But why “from scratch”? What if we could build a more complete picture of a person’s financial, educational, and even social transactions that they could carry with them? Something more analogous to the full profile of assets and attributes you’d attach to a person you truly know. This is the question that kept coming back to Hamse as he pondered the squandered years refugees spend in limbo, when the global institutions that seek to support them could be better helping them thrive.

To Hamse, a key part of the answer seemed to be in building a verifiable, immutable, transaction-based identity and helping create the conditions for folks to trust refugees. Globally, it is estimated that some 2.5 billion people cannot prove their identity, with the most acute cases being that of refugees and displaced people, where the transactions that can help you build a full, financial identity are scattered. Mobility is increasing and the lack of a system for verifying global, immutable transaction-based identities is a bigger problem now than ever before.

By developing a financial inclusion platform that exposes flaws in the design of the migrant population and remittance systems, Hamse and his co-founders can also shine a light on the flawed design of the global economic ecosystem that leads to extreme poverty, and the flaw in the design of the supply chain of products and services that contribute to the failed promise of emerging markets.

The Strategy

Hamse is challenging top-­‐down approaches to working with refugees by creating an ecosystem that is based on identity, trust, and community. Hamse’s solution arises from a constellation of factors, namely the global penetration of smart phones (even in refugee camps), the emergence of the blockchain’s distributed ledger technology (where his co-founder Ashish Gadnis is considered a ‘guru’), and the refugee “sector’s” outdated worldview. To help refugee-­‐serving agencies shift from thinking about immediate needs and towards building foundational assets, connections, and an economic identity, Hamse and his co-­‐founders at BanQu are building a global platform and trusted-­‐network that empowers everyone on it with a verifiable, immutable identity that they control. Based on the blockchain (the “distributed ledger” technology that allows for recent global, democratic innovations ) anyone with a connected device – and with the help of BanQu’s software and applications -­‐ can build an encrypted and authentic transaction identity.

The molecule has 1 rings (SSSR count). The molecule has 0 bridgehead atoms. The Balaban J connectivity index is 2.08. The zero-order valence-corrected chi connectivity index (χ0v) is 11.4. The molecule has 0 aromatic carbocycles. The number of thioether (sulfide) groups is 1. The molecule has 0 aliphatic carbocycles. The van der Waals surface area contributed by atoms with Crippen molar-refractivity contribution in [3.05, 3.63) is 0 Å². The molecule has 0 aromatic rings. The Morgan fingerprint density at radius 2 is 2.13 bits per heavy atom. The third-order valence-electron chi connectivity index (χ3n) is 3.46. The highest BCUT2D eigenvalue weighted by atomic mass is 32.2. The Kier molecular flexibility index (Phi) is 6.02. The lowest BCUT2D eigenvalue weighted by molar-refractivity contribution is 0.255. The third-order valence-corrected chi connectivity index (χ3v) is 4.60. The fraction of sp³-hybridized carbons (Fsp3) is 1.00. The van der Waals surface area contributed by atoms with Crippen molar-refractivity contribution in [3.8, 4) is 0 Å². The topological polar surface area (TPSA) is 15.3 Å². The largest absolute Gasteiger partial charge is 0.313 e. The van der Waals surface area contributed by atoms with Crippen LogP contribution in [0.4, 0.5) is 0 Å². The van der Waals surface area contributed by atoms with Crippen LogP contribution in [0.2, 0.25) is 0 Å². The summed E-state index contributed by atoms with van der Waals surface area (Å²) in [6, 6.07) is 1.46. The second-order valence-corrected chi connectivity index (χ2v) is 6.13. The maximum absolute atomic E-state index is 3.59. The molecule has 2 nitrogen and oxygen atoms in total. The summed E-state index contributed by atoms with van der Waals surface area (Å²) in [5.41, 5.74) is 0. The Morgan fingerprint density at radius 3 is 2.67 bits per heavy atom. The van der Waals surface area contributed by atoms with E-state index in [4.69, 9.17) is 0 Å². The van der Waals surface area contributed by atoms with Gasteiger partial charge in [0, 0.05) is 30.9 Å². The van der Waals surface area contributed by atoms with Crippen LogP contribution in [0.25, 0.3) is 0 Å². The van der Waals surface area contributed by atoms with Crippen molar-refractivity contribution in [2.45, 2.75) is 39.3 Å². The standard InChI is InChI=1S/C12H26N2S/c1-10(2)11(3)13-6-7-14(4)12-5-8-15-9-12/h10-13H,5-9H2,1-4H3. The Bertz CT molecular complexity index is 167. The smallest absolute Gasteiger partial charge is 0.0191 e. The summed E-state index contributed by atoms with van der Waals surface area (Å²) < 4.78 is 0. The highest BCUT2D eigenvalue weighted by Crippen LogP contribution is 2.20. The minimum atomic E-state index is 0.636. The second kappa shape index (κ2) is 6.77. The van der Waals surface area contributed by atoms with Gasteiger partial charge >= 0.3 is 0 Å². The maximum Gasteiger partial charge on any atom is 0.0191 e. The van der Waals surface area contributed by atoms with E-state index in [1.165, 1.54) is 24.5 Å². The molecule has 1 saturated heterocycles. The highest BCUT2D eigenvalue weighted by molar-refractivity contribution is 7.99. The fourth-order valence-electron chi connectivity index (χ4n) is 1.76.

Conceived of in 2014 and officially launched in late 2016, the BanQu platform enables refugees to record, secure, and document their full “baseline information” including demographic details, property and assets, credit and transactional history, health records, education records, and even energy consumption. Not only do individuals manage and control their own identities (as opposed having their data owned in a centralized, corporate-­‐controlled database) but they exist in an enabled ‘trust-­‐network’ since family and trusted relationships, diaspora relationships, and links to INGOs, government agencies, and other institutions are also captured. Through BanQu, refugees then have access to financial services, can better understand their spending behavior, and monitor their savings. Getting started is relatively simple. A new user creates a profile, and each time a new piece of information is to be added it is time-­‐stamped, authenticated by a third party who also has a verified identity, and is stored in encrypted bits across the blockchain’s “distributed ledger”. In this way, refugees (and the poor in general) can leverage the capturing of these meaningful life events and relationships to thrive in local and global economies.

In the pre-­‐BanQu model, an individual trying to prove that she was the recipient of a Certificate of Completion of a course in, say, computer science at Kenyatta University would hold onto her printed certificate, and if anyone were to challenge her claim they’d have to decide if the certificate (based on its seal, or its signature, or the weight of the paper) was authentic, or perhaps find a way to call Kenyatta University and see if they have corresponding records of this woman’s attendance. In the model facilitated by BanQu, paper certificates are a thing of the past and certificates and diplomas from Kenyatta (or any other institution of higher education) would be attached to a graduate’s digital identity by a verified representative of the university and authenticated by the graduate herself. Refugees with paper certificates from any institution can still have them verified by independent third parties (like local staff at international non-­‐governmental organizations) and stored far more safely as part of an individual’s digital profile. Similiarly, BanQu also offers registration, certification and validation for refugees' work history.